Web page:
Saturday, July 6, 2013

Fort Barrette and MCAS Ewa Field December Ceremonies

Fort Barrette and MCAS Ewa Field December Ceremonies


Ray Emory, on board the USS Honolulu on Dec. 7, 1941 will be the Key Note Speaker at the Ewa West Oahu Fort Barrette and MCAS Ewa Field December Ceremonies, starting at 9 AM. Sunday, December 5 at the actual combat battle site.

The MCAS Ewa Field ceremony this year will honor the little known and unrecognized airmen killed along the Ewa Coast by Imperial Japanese Zero fighters. Two private planes carrying three Army soldiers, and four US Navy SBD's from the USS Enterprise, were shot down along the Ewa shore and inland area that today is largely covered by golf courses and home tract developments.

By 10 AM, on Sunday, December 7, 1941, the battle was over, but for the United States, World War II was just beginning. The attack came during peacetime, meaning servicemen weren't required to wear dog-tag IDs. This led to a high rate of unidentified dead, and they might have remained so, if not for the tireless work of 88-year-old retiree Ray Emory.

Emory has continued to research KIA's and MIA's, including one of the still yet to be identified airmen of the USS Enterprise shot down over the Ewa shoreline. His remains may be buried at Punchbowl National Cemetery, home to some 600 unidentified Pearl Harbor casualties.

"These guys got killed in battle for their country and they should be so identified and recognized, period," says Emory. Emory calls his effort a labor of love to help honor the memories of those who died and to bring closure to their families.

"I'll be doing this to my dying day," said the 88-year-old Hawaii resident. Emory turns to the Joint POW/MIA Accounting Command (JPAC), when he thinks he's ID'd someone. Emory said he gets a huge lift by helping to piece together an unsolved case.

"You don't know how good it feels to get a call from JPAC saying,'You've done it again," he said. But the biggest reward, he said, is being able to call family members and tell them that their loved one has been identified.

In early December, 1941 the USS Enterprise was out of Pearl Harbor on a secret mission carrying Ewa Field Marines and aircraft to Wake Island. It was scheduled to arrive back in port by December 7, but was delayed one day by a Pacific storm front.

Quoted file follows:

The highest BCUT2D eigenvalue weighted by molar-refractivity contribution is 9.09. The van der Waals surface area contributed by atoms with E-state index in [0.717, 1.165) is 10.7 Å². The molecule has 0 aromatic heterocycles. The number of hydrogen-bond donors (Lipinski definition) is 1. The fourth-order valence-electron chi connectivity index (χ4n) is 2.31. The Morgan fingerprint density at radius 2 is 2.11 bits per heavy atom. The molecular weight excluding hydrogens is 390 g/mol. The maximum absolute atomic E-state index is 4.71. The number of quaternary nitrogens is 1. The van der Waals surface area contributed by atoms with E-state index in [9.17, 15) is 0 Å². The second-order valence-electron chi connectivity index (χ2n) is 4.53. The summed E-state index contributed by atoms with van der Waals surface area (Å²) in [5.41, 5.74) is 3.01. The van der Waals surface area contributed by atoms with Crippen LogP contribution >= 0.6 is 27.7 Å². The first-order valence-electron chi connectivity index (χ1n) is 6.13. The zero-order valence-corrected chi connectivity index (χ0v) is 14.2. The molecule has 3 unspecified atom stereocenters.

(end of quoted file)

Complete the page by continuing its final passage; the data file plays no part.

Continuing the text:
Had it been in port and destroyed, it may have made a critical difference during the Battle of Midway when the Enterprise played a crucial role in winning that air and sea battle that many still call "a miracle."

But before the Midway battle, by late December 1941, after the Ewa Field Marines held out for nearly 30 days against a superior Japanese naval and Imperial Marine invasion force, Wake Island fell. The effect of this event and a subsequent 1942 "Wake Island" movie, caused tens of thousands of Americans to enlist in the US Military.

On the morning of December 7, an Enterprise air group was sent out ahead, and was making their way to a Ford Island landing when they were suddenly attacked by Imperial Naval Zero fighters near Ewa Field.

Four SBD's were shot down, killing seven air crewmen and pilots. Three private planes were also shot down by Zero fighters, two along the Ewa coast.

This action was also witnessed by then Ewa Village resident Ramsay Hishinuma, who was a teenager camping out with friends at Hau Bush beach park that morning.

The names of the Navy and Army SBD KIA and MIA will be honored this Sunday, December 5 at 10 AM at Fort Barrette and the MCAS Ewa Battle site ceremony, beginning at 9 AM. The public is invited to attend.

John Bond